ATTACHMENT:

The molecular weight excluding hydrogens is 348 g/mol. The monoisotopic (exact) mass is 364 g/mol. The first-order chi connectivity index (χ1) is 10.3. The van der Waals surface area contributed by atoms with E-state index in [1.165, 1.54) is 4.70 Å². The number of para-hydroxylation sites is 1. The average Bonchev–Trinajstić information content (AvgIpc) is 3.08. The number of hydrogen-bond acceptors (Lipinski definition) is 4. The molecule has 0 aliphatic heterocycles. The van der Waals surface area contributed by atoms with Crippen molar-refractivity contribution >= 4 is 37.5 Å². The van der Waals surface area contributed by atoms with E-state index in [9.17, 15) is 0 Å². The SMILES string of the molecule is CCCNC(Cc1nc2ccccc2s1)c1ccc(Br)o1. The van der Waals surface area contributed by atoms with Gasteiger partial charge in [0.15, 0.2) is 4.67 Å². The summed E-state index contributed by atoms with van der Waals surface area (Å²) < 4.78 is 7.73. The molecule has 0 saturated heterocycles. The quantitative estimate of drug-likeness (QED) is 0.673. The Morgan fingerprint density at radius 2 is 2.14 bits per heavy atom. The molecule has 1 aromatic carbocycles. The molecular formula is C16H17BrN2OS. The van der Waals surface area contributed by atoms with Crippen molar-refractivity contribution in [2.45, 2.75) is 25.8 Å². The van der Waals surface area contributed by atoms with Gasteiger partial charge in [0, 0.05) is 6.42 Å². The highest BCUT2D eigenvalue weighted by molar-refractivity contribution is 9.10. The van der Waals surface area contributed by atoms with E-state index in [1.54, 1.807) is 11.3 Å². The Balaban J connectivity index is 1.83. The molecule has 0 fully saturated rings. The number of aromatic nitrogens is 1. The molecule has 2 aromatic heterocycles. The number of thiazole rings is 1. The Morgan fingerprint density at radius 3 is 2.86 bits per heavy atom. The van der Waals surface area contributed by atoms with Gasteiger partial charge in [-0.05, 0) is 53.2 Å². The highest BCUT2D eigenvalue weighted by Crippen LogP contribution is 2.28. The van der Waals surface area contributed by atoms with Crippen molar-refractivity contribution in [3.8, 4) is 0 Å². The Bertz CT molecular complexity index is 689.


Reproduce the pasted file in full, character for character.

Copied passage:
The molecular weight excluding hydrogens is 348 g/mol. The monoisotopic (exact) mass is 364 g/mol. The first-order chi connectivity index (χ1) is 10.3. The van der Waals surface area contributed by atoms with E-state index in [1.165, 1.54) is 4.70 Å². The number of para-hydroxylation sites is 1. The average Bonchev–Trinajstić information content (AvgIpc) is 3.08. The number of hydrogen-bond acceptors (Lipinski definition) is 4. The molecule has 0 aliphatic heterocycles. The van der Waals surface area contributed by atoms with Crippen molar-refractivity contribution >= 4 is 37.5 Å². The van der Waals surface area contributed by atoms with E-state index in [9.17, 15) is 0 Å². The SMILES string of the molecule is CCCNC(Cc1nc2ccccc2s1)c1ccc(Br)o1. The van der Waals surface area contributed by atoms with Gasteiger partial charge in [0.15, 0.2) is 4.67 Å². The summed E-state index contributed by atoms with van der Waals surface area (Å²) < 4.78 is 7.73. The molecule has 0 saturated heterocycles. The quantitative estimate of drug-likeness (QED) is 0.673. The Morgan fingerprint density at radius 2 is 2.14 bits per heavy atom. The molecule has 1 aromatic carbocycles. The molecular formula is C16H17BrN2OS. The van der Waals surface area contributed by atoms with Crippen molar-refractivity contribution in [2.45, 2.75) is 25.8 Å². The van der Waals surface area contributed by atoms with Gasteiger partial charge in [0, 0.05) is 6.42 Å². The highest BCUT2D eigenvalue weighted by molar-refractivity contribution is 9.10. The van der Waals surface area contributed by atoms with E-state index in [1.54, 1.807) is 11.3 Å². The Balaban J connectivity index is 1.83. The molecule has 0 fully saturated rings. The number of aromatic nitrogens is 1. The molecule has 2 aromatic heterocycles. The number of thiazole rings is 1. The Morgan fingerprint density at radius 3 is 2.86 bits per heavy atom. The van der Waals surface area contributed by atoms with Gasteiger partial charge in [-0.05, 0) is 53.2 Å². The highest BCUT2D eigenvalue weighted by Crippen LogP contribution is 2.28. The van der Waals surface area contributed by atoms with Crippen molar-refractivity contribution in [3.8, 4) is 0 Å². The Bertz CT molecular complexity index is 689.